Another feature is the scan of the players on the pitch. They are scanned by the cameras on the roof of the stadium, which is capable of capturing whether a given player’s knee, or even their finger, is further away from the defender or not. The twelve cameras are dedicated solely to scanning the players.

Once a decision has been confirmed by the VAR officials and the referee on the pitch, a 3D animation is generated from exactly the same positional data points as those used to make the decision. The animation provides an excellent description of the positioning of the players’ limbs on the pitch at the moment when the ball was played and it will always give the best possible views of an offside. After being generated, it is shown on the giant screens in the stadium and will also be made available to FIFA’s broadcasting partners in order to provide everyone watching the match with the relevant information in the most transparent way possible.

The greatest advantage to this system is its speed. In recent years, match officials took around seventy seconds to adjudicate whether or not an offside occurred. The new system is designed to enable them to do it in twenty-five seconds, which is almost three times as fast.
Nonetheless, we do need to remember that this solution isn’t going to solve every issue relating to offsides. It was tested for the first time during the Asian Football Confederation Asian Cup matches. Poland’s top referee, Szymon Marciniak, was involved and, in one interview, he remarked that “the system’s impressive, just as long as it’s clear that it doesn’t replace people. It’s there to help them”. It will be up to the referee to assess whether a player was offside or nor or if the play was made by a defender on a given team. The system is designed to support the match officials, not to preclude them from doing their job and the responsibility that goes hand in hand with it.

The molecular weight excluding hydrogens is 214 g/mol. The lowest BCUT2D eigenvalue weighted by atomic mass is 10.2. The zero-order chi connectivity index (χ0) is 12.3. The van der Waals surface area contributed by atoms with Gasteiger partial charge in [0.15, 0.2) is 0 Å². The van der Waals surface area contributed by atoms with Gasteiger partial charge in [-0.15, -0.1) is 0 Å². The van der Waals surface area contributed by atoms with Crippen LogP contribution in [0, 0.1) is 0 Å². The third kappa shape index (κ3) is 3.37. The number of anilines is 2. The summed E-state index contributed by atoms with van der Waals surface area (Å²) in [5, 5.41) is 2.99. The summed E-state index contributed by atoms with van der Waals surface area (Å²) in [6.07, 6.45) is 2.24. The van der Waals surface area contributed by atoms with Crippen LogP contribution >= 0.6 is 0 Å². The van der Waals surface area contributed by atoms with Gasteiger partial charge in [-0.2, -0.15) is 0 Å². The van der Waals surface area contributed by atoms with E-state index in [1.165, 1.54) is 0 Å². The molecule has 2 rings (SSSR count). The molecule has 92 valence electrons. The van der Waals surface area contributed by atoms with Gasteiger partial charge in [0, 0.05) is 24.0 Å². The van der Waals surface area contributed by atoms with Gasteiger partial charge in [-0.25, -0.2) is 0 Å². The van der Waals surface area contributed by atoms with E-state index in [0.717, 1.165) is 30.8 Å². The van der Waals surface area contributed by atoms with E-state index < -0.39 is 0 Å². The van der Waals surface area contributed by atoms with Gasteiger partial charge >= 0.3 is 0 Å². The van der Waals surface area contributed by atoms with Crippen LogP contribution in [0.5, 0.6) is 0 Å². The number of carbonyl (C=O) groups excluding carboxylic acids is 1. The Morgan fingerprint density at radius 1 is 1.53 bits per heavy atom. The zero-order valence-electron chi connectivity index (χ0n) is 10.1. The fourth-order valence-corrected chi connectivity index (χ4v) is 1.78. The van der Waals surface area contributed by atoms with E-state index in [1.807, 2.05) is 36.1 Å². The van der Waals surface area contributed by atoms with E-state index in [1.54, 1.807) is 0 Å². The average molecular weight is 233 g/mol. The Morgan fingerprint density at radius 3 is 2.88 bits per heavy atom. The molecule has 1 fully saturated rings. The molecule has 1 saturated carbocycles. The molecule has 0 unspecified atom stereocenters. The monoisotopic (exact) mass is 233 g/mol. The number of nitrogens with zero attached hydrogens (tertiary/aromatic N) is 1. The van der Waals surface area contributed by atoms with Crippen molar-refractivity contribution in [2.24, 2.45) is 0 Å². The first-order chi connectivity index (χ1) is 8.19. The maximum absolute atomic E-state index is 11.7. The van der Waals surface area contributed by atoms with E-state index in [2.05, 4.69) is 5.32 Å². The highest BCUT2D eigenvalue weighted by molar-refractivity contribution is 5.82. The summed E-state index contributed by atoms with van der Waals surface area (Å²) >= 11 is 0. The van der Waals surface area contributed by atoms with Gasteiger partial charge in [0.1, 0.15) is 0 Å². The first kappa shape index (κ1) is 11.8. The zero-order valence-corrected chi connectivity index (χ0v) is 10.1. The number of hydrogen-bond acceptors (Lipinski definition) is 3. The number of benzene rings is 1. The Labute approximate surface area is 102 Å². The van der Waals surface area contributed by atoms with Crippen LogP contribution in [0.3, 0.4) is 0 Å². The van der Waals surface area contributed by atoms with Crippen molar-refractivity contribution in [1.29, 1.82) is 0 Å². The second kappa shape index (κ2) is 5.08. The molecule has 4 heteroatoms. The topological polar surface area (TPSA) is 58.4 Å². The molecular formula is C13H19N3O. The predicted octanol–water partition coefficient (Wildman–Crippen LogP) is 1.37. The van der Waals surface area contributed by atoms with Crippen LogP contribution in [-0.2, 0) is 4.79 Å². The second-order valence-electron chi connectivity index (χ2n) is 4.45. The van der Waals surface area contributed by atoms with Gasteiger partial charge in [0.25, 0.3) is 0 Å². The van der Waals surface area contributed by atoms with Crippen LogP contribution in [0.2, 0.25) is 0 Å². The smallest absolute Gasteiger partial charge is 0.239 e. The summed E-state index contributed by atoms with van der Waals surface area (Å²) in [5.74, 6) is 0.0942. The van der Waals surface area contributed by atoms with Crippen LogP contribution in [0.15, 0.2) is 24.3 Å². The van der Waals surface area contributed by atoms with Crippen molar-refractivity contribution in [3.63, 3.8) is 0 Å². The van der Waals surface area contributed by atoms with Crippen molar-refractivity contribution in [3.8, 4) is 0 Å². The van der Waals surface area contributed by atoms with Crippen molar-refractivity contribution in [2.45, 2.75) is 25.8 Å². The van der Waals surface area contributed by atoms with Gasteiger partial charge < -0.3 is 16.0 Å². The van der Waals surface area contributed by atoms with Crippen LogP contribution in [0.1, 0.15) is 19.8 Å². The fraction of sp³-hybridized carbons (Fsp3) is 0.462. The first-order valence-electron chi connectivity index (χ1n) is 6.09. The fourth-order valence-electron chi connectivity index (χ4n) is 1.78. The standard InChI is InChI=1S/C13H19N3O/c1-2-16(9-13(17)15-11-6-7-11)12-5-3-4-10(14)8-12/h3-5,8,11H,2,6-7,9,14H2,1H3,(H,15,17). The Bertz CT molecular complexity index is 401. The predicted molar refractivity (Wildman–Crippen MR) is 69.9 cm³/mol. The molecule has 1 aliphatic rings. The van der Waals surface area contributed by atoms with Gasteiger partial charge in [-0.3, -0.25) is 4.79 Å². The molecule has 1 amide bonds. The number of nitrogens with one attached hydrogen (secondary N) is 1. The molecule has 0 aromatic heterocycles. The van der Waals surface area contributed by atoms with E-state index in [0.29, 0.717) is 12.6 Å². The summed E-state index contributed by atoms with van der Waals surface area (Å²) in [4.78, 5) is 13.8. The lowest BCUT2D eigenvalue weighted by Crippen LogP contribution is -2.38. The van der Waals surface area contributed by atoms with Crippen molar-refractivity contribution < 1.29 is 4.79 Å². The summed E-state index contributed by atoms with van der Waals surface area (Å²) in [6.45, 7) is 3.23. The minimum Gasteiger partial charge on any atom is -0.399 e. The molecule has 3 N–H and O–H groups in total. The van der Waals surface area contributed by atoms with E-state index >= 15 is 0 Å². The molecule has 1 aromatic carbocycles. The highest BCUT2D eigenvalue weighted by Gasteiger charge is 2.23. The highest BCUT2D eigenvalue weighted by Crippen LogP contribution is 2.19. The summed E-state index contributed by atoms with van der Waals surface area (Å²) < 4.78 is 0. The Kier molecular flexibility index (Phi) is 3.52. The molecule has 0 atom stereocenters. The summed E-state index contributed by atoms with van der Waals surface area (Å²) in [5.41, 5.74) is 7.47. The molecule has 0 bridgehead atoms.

There is one more noteworthy thing. This is most certainly superb, state-of-the-art technology… but technology has a love of malfunctioning! As an example, let me turn to a situation which arose at an English Football league match played two years ago, during the COVID pandemic lockdown. It was Sheffield United versus Aston Villa and there were no fans in the stadium. The match was crucial because of the balance of power in the league table. The goal-line technology was telling the referee that there had not been a goal. However, every single televised replay left not the slightest shadow of a doubt that the goalkeeper had stumbled backwards with the ball, meaning that the ball completely crossed the line.
Why did that happen? Why did the technology fail? Well, at that precise moment, there were several players in the vicinity of the goal and the goalpost. Unfortunately, as the company behind the system put it in a statement issued soon afterwards, this caused “a level of occlusion [which] has never been seen in [the] nine thousand matches”1 where the system had been in operation. There were numerous reference points; the net, the goalpost, the ball, the goalkeeper holding it and the other players close to him. Sadly, the system was incapable of reading the situation correctly. It had undergone more than two hundred and forty thousand tests and no errors had been found. However, those particular circumstances had simply never been envisaged.
Finally, I’d like to recall how Pierluigi Collina, the best referee the world has ever seen, has said that we need to keep calm, because there just will be controversies.
Will that be the case? As of 31st November, we’ll have the chance to find out, as we follow the games in Qatar during the FIFA World Cup 2022™.

translation by Caryl Swift
1, retrieved on 17.11.2022.

18th November 2022
6 min. read

Artur Olszczyński

Senior .NET Developer